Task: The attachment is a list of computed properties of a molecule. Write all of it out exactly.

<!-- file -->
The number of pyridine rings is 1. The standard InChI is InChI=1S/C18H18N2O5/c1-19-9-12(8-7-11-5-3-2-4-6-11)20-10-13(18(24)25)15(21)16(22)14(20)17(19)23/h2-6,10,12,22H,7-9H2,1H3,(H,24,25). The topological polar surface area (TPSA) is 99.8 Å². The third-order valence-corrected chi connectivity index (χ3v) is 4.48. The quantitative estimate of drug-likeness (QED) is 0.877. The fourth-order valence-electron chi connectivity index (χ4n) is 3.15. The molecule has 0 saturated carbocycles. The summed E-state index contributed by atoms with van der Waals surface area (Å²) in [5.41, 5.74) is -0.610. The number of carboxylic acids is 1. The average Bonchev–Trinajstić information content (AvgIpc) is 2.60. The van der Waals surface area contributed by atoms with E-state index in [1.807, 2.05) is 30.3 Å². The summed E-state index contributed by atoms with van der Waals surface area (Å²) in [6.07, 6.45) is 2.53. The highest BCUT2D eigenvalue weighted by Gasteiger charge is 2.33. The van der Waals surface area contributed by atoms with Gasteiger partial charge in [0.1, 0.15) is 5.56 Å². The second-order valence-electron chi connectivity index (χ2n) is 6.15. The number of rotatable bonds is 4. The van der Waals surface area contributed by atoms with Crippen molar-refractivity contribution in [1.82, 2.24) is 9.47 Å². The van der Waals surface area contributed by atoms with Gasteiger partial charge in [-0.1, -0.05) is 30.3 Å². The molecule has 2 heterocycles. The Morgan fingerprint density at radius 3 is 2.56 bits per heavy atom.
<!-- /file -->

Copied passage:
The number of pyridine rings is 1. The standard InChI is InChI=1S/C18H18N2O5/c1-19-9-12(8-7-11-5-3-2-4-6-11)20-10-13(18(24)25)15(21)16(22)14(20)17(19)23/h2-6,10,12,22H,7-9H2,1H3,(H,24,25). The topological polar surface area (TPSA) is 99.8 Å². The third-order valence-corrected chi connectivity index (χ3v) is 4.48. The quantitative estimate of drug-likeness (QED) is 0.877. The fourth-order valence-electron chi connectivity index (χ4n) is 3.15. The molecule has 0 saturated carbocycles. The summed E-state index contributed by atoms with van der Waals surface area (Å²) in [5.41, 5.74) is -0.610. The number of carboxylic acids is 1. The average Bonchev–Trinajstić information content (AvgIpc) is 2.60. The van der Waals surface area contributed by atoms with E-state index in [1.807, 2.05) is 30.3 Å². The summed E-state index contributed by atoms with van der Waals surface area (Å²) in [6.07, 6.45) is 2.53. The highest BCUT2D eigenvalue weighted by Gasteiger charge is 2.33. The van der Waals surface area contributed by atoms with Gasteiger partial charge in [0.1, 0.15) is 5.56 Å². The second-order valence-electron chi connectivity index (χ2n) is 6.15. The number of rotatable bonds is 4. The van der Waals surface area contributed by atoms with Crippen molar-refractivity contribution in [1.82, 2.24) is 9.47 Å². The van der Waals surface area contributed by atoms with Gasteiger partial charge in [-0.1, -0.05) is 30.3 Å². The molecule has 2 heterocycles. The Morgan fingerprint density at radius 3 is 2.56 bits per heavy atom.